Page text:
So You Want to Join a Sorority?
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Some of the best parts about going away to college were the lifelong friendships I made while I was there. A quick scroll through my Facebook feed will show connections from my days as a college choir director, Black Student Union member, and a proud member of my sorority. To this day, a group of my line sisters and I get together every, single Christmas to laugh, reminisce, and celebrate our friendship.
We still talk every single week, and during the course of conversation, we inevitably stumble upon a familiar topic of conversation: our sorority. Last we celebrated our 17th year anniversary, and I realized that this is the time of year when thousands of Greek-lettered hopefuls will become new members, or “neos” of their respective organizations.
If you’re thinking of joining a sorority, here are some things to keep in mind:
1. Do Your Research – Whether it’s a sorority or any campus organization, it’s always wise to do your homework before submitting an application to join. Make sure you know what the organization represents, the requirements for membership, whether their values align with your own, and how they demonstrate those values on and off campus.
2. Count the Costs – When I became a member of my sorority, the fees were less than $500. Nowadays, membership fees have skyrocketed. I’ll never forget the day a fellow member told me that being in the organization was a “luxury.” College students seldom earn more than minimum wage. If you want to become a member of a Greek-lettered organization, make sure you do the math, accounting for budget items such as membership dues and annual fees.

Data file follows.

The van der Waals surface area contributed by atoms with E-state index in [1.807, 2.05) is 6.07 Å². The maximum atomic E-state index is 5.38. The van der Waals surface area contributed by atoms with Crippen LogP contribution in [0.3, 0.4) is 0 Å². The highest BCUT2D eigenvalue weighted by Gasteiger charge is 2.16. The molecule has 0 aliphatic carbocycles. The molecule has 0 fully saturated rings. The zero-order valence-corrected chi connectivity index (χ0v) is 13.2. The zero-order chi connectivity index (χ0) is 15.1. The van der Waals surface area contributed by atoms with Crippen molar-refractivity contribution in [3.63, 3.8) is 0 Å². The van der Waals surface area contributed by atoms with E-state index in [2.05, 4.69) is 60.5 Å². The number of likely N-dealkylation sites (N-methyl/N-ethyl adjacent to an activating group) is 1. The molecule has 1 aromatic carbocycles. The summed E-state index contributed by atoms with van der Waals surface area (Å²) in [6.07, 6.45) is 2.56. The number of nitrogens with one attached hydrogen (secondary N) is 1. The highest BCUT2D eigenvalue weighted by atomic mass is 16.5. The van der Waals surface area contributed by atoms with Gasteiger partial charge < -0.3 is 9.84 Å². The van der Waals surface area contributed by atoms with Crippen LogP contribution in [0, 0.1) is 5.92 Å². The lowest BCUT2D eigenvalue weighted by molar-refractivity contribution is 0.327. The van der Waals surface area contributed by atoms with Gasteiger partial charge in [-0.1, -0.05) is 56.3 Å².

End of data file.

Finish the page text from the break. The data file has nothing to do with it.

3. Exercise Discretion- Blabbing your Greek aspirations to the world might come back to haunt you when it’s time to vote for new members. Instead, let your actions show your interest by supporting campus events. Show your personality by being genuine and approachable.
4. Demonstrate Leadership – Put yourself in their shoes. What types of things would make a candidate an attractive asset to the organization? Getting involved in extracurricular activities such as student government, campus activity boards, and academic clubs show that you take initiative and are committed to more than just the social benefits of campus involvement.
5. Clean Up Your Social Media – Although many Greek-lettered organizations do positive things in the community, quite a few of them have made headlines for lewd conduct. Pictures of you “turned up” aren’t going to win any brownie points with the voting committee. Use good judgment and make sure that your social networks tell a positive story.
Every organization on every campus is different. Each has its own set of guidelines for screening potential members. Nonetheless, applying these tips won’t hurt your chances, and may even help.
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